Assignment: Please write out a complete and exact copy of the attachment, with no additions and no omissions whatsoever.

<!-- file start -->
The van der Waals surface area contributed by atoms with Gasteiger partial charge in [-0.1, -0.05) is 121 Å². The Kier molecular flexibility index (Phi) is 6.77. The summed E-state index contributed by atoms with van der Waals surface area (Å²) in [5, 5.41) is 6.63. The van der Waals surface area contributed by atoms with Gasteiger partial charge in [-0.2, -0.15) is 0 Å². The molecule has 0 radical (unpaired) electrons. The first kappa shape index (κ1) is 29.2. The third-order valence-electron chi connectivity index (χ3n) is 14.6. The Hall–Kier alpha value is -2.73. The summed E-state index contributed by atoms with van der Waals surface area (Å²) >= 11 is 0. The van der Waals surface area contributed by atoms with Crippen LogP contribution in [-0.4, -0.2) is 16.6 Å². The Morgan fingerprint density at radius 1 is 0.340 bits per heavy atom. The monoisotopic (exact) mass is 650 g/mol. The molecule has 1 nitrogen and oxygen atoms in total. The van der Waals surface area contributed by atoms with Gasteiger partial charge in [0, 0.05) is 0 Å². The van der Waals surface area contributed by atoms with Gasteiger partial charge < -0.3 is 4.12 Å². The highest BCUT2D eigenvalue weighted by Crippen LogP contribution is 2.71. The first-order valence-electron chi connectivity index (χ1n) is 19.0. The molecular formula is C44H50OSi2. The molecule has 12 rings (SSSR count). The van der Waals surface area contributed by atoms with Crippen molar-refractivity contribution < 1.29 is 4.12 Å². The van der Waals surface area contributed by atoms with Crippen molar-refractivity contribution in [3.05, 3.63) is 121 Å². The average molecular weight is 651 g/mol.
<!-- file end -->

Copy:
The van der Waals surface area contributed by atoms with Gasteiger partial charge in [-0.1, -0.05) is 121 Å². The Kier molecular flexibility index (Phi) is 6.77. The summed E-state index contributed by atoms with van der Waals surface area (Å²) in [5, 5.41) is 6.63. The van der Waals surface area contributed by atoms with Gasteiger partial charge in [-0.2, -0.15) is 0 Å². The molecule has 0 radical (unpaired) electrons. The first kappa shape index (κ1) is 29.2. The third-order valence-electron chi connectivity index (χ3n) is 14.6. The Hall–Kier alpha value is -2.73. The summed E-state index contributed by atoms with van der Waals surface area (Å²) >= 11 is 0. The van der Waals surface area contributed by atoms with Crippen LogP contribution in [-0.4, -0.2) is 16.6 Å². The Morgan fingerprint density at radius 1 is 0.340 bits per heavy atom. The monoisotopic (exact) mass is 650 g/mol. The molecule has 1 nitrogen and oxygen atoms in total. The van der Waals surface area contributed by atoms with Gasteiger partial charge in [0, 0.05) is 0 Å². The van der Waals surface area contributed by atoms with Gasteiger partial charge < -0.3 is 4.12 Å². The highest BCUT2D eigenvalue weighted by Crippen LogP contribution is 2.71. The first-order valence-electron chi connectivity index (χ1n) is 19.0. The molecular formula is C44H50OSi2. The molecule has 12 rings (SSSR count). The van der Waals surface area contributed by atoms with Crippen molar-refractivity contribution < 1.29 is 4.12 Å². The van der Waals surface area contributed by atoms with Crippen molar-refractivity contribution in [3.05, 3.63) is 121 Å². The average molecular weight is 651 g/mol.